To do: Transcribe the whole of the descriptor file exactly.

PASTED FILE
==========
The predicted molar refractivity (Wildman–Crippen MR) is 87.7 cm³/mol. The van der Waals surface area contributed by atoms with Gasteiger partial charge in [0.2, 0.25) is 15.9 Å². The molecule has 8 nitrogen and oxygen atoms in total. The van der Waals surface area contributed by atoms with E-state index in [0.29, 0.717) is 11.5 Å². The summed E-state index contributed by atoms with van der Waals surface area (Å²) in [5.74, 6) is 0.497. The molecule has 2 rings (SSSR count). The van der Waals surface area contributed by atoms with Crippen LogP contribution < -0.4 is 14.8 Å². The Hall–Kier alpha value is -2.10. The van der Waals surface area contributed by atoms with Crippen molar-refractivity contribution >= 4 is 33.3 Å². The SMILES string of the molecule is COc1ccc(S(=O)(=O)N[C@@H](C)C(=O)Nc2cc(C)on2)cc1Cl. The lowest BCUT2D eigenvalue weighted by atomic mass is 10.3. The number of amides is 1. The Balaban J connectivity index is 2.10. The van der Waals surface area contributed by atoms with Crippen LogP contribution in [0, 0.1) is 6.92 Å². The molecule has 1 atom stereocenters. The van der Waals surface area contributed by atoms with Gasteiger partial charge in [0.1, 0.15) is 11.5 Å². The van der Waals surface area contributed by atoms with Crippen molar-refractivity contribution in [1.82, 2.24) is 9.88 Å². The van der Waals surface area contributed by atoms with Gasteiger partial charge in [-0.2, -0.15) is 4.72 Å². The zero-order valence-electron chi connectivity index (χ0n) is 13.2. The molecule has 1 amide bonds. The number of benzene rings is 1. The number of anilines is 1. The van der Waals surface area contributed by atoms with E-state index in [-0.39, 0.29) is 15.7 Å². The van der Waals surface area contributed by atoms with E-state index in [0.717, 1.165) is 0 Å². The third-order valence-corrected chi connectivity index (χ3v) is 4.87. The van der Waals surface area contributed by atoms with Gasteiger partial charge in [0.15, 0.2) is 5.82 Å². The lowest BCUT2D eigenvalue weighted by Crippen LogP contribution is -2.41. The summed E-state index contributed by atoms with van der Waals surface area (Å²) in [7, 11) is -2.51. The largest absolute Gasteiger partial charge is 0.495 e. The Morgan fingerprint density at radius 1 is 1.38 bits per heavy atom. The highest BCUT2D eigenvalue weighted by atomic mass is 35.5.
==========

The predicted molar refractivity (Wildman–Crippen MR) is 87.7 cm³/mol. The van der Waals surface area contributed by atoms with Gasteiger partial charge in [0.2, 0.25) is 15.9 Å². The molecule has 8 nitrogen and oxygen atoms in total. The van der Waals surface area contributed by atoms with E-state index in [0.29, 0.717) is 11.5 Å². The summed E-state index contributed by atoms with van der Waals surface area (Å²) in [5.74, 6) is 0.497. The molecule has 2 rings (SSSR count). The van der Waals surface area contributed by atoms with Crippen LogP contribution < -0.4 is 14.8 Å². The Hall–Kier alpha value is -2.10. The van der Waals surface area contributed by atoms with Crippen molar-refractivity contribution >= 4 is 33.3 Å². The SMILES string of the molecule is COc1ccc(S(=O)(=O)N[C@@H](C)C(=O)Nc2cc(C)on2)cc1Cl. The lowest BCUT2D eigenvalue weighted by atomic mass is 10.3. The number of amides is 1. The Balaban J connectivity index is 2.10. The van der Waals surface area contributed by atoms with Crippen LogP contribution in [0, 0.1) is 6.92 Å². The molecule has 1 atom stereocenters. The van der Waals surface area contributed by atoms with Gasteiger partial charge in [0.1, 0.15) is 11.5 Å². The van der Waals surface area contributed by atoms with Crippen molar-refractivity contribution in [1.82, 2.24) is 9.88 Å². The van der Waals surface area contributed by atoms with Gasteiger partial charge in [-0.2, -0.15) is 4.72 Å². The zero-order valence-electron chi connectivity index (χ0n) is 13.2. The molecule has 1 amide bonds. The number of benzene rings is 1. The number of anilines is 1. The van der Waals surface area contributed by atoms with E-state index in [-0.39, 0.29) is 15.7 Å². The van der Waals surface area contributed by atoms with E-state index in [0.717, 1.165) is 0 Å². The third-order valence-corrected chi connectivity index (χ3v) is 4.87. The van der Waals surface area contributed by atoms with Gasteiger partial charge in [0.15, 0.2) is 5.82 Å². The lowest BCUT2D eigenvalue weighted by Crippen LogP contribution is -2.41. The summed E-state index contributed by atoms with van der Waals surface area (Å²) in [7, 11) is -2.51. The largest absolute Gasteiger partial charge is 0.495 e. The Morgan fingerprint density at radius 1 is 1.38 bits per heavy atom. The highest BCUT2D eigenvalue weighted by atomic mass is 35.5.